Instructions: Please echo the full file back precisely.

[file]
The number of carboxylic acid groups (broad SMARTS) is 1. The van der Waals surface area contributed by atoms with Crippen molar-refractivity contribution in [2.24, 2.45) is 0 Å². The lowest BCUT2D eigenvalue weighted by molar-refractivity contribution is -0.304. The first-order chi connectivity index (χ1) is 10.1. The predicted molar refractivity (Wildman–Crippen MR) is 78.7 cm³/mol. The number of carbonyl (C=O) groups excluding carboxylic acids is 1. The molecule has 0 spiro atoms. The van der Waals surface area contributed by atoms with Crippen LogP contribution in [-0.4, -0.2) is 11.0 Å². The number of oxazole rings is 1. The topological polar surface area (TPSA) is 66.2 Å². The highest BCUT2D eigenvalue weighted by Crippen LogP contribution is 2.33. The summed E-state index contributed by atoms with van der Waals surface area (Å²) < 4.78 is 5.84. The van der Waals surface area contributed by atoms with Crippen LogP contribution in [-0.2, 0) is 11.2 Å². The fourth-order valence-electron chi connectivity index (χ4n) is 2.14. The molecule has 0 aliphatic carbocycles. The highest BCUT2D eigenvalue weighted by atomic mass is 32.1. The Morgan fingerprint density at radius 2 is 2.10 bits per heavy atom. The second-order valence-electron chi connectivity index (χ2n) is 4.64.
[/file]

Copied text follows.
The number of carboxylic acid groups (broad SMARTS) is 1. The van der Waals surface area contributed by atoms with Crippen molar-refractivity contribution in [2.24, 2.45) is 0 Å². The lowest BCUT2D eigenvalue weighted by molar-refractivity contribution is -0.304. The first-order chi connectivity index (χ1) is 10.1. The predicted molar refractivity (Wildman–Crippen MR) is 78.7 cm³/mol. The number of carbonyl (C=O) groups excluding carboxylic acids is 1. The molecule has 0 spiro atoms. The van der Waals surface area contributed by atoms with Crippen LogP contribution in [-0.4, -0.2) is 11.0 Å². The number of oxazole rings is 1. The topological polar surface area (TPSA) is 66.2 Å². The highest BCUT2D eigenvalue weighted by Crippen LogP contribution is 2.33. The summed E-state index contributed by atoms with van der Waals surface area (Å²) < 4.78 is 5.84. The van der Waals surface area contributed by atoms with Crippen LogP contribution in [-0.2, 0) is 11.2 Å². The fourth-order valence-electron chi connectivity index (χ4n) is 2.14. The molecule has 0 aliphatic carbocycles. The highest BCUT2D eigenvalue weighted by atomic mass is 32.1. The Morgan fingerprint density at radius 2 is 2.10 bits per heavy atom. The second-order valence-electron chi connectivity index (χ2n) is 4.64.